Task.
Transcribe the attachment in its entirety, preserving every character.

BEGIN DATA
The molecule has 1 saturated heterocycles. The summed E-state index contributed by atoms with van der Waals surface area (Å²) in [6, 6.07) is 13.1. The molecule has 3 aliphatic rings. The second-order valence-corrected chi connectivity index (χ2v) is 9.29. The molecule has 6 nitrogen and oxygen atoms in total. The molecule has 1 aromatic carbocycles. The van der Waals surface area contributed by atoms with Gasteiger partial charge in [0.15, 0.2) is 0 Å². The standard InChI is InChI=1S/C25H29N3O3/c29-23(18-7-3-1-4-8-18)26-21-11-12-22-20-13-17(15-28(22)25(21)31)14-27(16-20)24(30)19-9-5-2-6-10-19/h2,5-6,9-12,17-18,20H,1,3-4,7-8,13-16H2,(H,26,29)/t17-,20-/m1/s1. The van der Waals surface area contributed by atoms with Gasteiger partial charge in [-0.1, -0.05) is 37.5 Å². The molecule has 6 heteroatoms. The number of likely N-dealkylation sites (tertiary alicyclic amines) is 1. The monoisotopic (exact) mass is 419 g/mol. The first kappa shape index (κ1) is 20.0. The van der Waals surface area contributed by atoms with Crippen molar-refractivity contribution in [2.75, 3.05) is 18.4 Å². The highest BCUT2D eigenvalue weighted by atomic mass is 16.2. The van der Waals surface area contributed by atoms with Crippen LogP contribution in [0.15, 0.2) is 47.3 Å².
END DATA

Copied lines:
The molecule has 1 saturated heterocycles. The summed E-state index contributed by atoms with van der Waals surface area (Å²) in [6, 6.07) is 13.1. The molecule has 3 aliphatic rings. The second-order valence-corrected chi connectivity index (χ2v) is 9.29. The molecule has 6 nitrogen and oxygen atoms in total. The molecule has 1 aromatic carbocycles. The van der Waals surface area contributed by atoms with Gasteiger partial charge in [0.15, 0.2) is 0 Å². The standard InChI is InChI=1S/C25H29N3O3/c29-23(18-7-3-1-4-8-18)26-21-11-12-22-20-13-17(15-28(22)25(21)31)14-27(16-20)24(30)19-9-5-2-6-10-19/h2,5-6,9-12,17-18,20H,1,3-4,7-8,13-16H2,(H,26,29)/t17-,20-/m1/s1. The van der Waals surface area contributed by atoms with Gasteiger partial charge in [-0.1, -0.05) is 37.5 Å². The molecule has 6 heteroatoms. The number of likely N-dealkylation sites (tertiary alicyclic amines) is 1. The monoisotopic (exact) mass is 419 g/mol. The first kappa shape index (κ1) is 20.0. The van der Waals surface area contributed by atoms with Crippen molar-refractivity contribution in [2.75, 3.05) is 18.4 Å². The highest BCUT2D eigenvalue weighted by atomic mass is 16.2. The van der Waals surface area contributed by atoms with Crippen LogP contribution in [0.15, 0.2) is 47.3 Å².